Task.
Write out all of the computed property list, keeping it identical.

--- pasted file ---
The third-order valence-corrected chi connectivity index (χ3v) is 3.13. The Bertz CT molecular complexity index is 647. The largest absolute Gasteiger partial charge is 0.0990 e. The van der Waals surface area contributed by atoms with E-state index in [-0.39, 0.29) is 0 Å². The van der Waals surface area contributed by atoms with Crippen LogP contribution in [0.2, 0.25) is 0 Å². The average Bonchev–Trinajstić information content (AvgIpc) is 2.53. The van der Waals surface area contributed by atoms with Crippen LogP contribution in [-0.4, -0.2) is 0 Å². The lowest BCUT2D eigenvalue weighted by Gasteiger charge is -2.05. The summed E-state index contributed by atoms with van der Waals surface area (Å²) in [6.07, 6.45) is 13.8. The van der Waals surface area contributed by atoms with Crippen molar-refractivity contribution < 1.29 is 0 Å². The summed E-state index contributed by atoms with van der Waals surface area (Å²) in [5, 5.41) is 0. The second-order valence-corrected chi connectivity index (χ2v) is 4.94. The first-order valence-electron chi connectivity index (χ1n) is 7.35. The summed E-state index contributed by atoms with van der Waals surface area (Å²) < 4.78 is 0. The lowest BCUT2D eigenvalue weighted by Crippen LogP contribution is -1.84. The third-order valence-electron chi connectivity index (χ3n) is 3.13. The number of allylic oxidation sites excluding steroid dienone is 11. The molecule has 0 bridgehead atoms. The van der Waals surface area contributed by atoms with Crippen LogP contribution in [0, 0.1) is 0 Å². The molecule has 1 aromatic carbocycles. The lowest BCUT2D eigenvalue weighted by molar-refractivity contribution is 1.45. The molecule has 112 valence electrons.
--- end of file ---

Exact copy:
The third-order valence-corrected chi connectivity index (χ3v) is 3.13. The Bertz CT molecular complexity index is 647. The largest absolute Gasteiger partial charge is 0.0990 e. The van der Waals surface area contributed by atoms with E-state index in [-0.39, 0.29) is 0 Å². The van der Waals surface area contributed by atoms with Crippen LogP contribution in [0.2, 0.25) is 0 Å². The average Bonchev–Trinajstić information content (AvgIpc) is 2.53. The van der Waals surface area contributed by atoms with Crippen LogP contribution in [-0.4, -0.2) is 0 Å². The lowest BCUT2D eigenvalue weighted by Gasteiger charge is -2.05. The summed E-state index contributed by atoms with van der Waals surface area (Å²) in [6.07, 6.45) is 13.8. The van der Waals surface area contributed by atoms with Crippen molar-refractivity contribution < 1.29 is 0 Å². The summed E-state index contributed by atoms with van der Waals surface area (Å²) in [5, 5.41) is 0. The second-order valence-corrected chi connectivity index (χ2v) is 4.94. The first-order valence-electron chi connectivity index (χ1n) is 7.35. The summed E-state index contributed by atoms with van der Waals surface area (Å²) < 4.78 is 0. The lowest BCUT2D eigenvalue weighted by Crippen LogP contribution is -1.84. The third-order valence-electron chi connectivity index (χ3n) is 3.13. The number of allylic oxidation sites excluding steroid dienone is 11. The molecule has 0 bridgehead atoms. The van der Waals surface area contributed by atoms with Crippen LogP contribution in [0, 0.1) is 0 Å². The molecule has 1 aromatic carbocycles. The lowest BCUT2D eigenvalue weighted by molar-refractivity contribution is 1.45. The molecule has 112 valence electrons.